Step Inside Downton Abbey
- Tuesday, February 14, 2012
Anglophiles, rejoice! Another season of Masterpiece Classic's Downton Abbey miniseries has begun, hoping to recapture the success of the highly acclaimed first season, which has earned numerous awards including 5 Emmys and a Golden Globe for Best Miniseries.
It is an understatement to say it has been a critical hit, and viewer ratings have been exceptional. For those who have not yet had the chance to visit this fictional piece of Northern Yorkshire: what is all the fuss about? Is it worth sending for those DVDs or streaming episodes to catch up?
In a word: yes… if we enjoy history, drama, impeccable acting or gorgeous production design. Creator and executive producer Julian Fellowes (Academy Award winning screenwriter of Gosford Park) set Downton Abbey in the tumultuous period of World War 1, beginning just before the war's onset.
The story centers on the aristocratic Crawley family. The Earl of Grantham (Hugh Bonneville) finds himself in a predicament familiar to readers of Jane Austen, as his estate is entailed to male heirs only. He had saved the estate financially by marrying an American heiress (Elizabeth McGovern), but her wealth is tied to this succession, and their marriage has produced 3 daughters but no sons. A marriage of eldest daughter Mary to the next male heir would have solved this problem, but this cousin was lost on the Titanic. Will Mary or her two sisters become linked with the next heir whom they scarcely know?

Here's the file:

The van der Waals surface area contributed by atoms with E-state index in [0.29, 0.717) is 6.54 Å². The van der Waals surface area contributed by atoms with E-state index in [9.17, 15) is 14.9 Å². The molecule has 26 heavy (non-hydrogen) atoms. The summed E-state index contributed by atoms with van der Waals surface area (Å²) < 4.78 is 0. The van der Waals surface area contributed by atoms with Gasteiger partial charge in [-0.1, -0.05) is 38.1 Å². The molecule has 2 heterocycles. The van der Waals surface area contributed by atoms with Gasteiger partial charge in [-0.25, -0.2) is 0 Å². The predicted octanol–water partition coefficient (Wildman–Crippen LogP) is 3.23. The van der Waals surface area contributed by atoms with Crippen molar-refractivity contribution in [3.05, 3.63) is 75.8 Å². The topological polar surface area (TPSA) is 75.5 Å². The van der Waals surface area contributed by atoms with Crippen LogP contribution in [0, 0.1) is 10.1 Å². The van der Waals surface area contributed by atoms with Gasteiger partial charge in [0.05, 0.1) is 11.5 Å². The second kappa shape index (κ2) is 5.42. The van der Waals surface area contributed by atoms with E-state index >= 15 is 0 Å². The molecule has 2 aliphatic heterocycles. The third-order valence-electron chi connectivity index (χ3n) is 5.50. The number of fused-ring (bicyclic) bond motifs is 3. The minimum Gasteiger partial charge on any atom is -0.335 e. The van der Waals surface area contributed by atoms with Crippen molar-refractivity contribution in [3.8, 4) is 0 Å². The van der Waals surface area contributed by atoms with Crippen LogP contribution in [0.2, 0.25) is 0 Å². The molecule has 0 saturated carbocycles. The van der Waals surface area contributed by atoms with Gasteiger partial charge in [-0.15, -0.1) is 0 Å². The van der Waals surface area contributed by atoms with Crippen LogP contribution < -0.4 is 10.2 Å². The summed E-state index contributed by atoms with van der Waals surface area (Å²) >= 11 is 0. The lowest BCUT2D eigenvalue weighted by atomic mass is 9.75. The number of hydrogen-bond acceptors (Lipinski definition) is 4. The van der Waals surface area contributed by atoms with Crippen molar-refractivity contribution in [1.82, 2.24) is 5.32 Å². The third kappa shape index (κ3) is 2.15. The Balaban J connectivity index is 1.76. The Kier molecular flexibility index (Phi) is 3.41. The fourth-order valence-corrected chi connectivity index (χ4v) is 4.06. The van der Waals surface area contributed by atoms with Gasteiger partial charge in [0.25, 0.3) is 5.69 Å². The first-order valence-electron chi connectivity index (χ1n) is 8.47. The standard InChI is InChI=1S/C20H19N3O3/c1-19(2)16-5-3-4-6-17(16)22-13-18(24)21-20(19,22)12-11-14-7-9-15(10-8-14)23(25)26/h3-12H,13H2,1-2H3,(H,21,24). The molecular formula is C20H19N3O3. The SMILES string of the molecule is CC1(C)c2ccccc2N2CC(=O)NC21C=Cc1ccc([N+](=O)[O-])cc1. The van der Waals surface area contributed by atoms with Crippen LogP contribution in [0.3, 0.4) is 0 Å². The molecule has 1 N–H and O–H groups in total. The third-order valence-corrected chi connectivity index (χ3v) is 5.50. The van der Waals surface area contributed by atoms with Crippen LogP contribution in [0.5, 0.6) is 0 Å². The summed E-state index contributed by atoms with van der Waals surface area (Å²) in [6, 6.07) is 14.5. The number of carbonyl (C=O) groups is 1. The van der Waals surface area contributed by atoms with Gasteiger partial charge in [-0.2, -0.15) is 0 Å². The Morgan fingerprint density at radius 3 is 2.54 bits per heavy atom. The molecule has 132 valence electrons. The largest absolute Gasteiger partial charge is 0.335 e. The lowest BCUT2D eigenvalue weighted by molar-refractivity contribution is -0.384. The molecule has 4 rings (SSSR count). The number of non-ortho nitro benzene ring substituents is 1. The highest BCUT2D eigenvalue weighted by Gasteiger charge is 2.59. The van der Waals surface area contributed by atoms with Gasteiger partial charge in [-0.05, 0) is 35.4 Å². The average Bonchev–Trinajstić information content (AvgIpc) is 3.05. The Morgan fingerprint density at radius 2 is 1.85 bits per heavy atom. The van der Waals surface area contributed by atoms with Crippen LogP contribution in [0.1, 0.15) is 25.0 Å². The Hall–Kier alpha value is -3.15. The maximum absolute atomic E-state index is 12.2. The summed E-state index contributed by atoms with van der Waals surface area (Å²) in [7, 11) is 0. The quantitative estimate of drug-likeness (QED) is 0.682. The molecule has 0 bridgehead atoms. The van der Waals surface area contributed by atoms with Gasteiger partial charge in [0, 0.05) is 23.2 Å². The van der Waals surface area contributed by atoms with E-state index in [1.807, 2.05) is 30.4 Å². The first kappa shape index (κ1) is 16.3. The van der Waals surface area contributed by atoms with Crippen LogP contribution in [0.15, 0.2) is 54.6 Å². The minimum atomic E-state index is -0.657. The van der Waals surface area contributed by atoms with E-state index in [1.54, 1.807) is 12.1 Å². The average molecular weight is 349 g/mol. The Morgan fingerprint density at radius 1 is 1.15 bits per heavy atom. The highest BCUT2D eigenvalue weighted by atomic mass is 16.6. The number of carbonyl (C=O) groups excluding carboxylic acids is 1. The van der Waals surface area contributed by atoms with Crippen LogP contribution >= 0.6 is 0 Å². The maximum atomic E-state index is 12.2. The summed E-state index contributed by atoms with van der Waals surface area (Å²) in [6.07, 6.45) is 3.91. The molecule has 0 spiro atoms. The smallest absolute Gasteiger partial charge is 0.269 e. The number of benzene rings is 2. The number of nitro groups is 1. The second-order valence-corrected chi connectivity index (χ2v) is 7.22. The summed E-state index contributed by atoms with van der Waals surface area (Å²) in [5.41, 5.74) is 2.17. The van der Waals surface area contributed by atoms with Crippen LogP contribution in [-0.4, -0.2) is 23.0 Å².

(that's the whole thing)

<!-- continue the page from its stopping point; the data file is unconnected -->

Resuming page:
The future of the estate hangs in the balance, but it affects not only the Crawleys, but their staff as well. Reminiscent of Upstairs/Downstairs,the story is just as much about Downton's domestic staff. Many are dedicated and committed to the Crawley family and the status quo. Others serve less willingly, and are manipulative, ambitious and resentful. As the arrival of the next heir launches romantic intrigues, the staff are involved in plans of their own.
Using the ensemble cast to explore the social forces at work, Downton Abbey captures many issues including the slowly expanding roles of women, political upheaval, technological advances (Just how does one answer a telephone? Should women learn to drive automobiles?) and ultimately fractures in the social strata especially with the onset of war. Downton becomes a microcosm for British society as the subsequent episodes unfold.
*This review first published 2/14/2012
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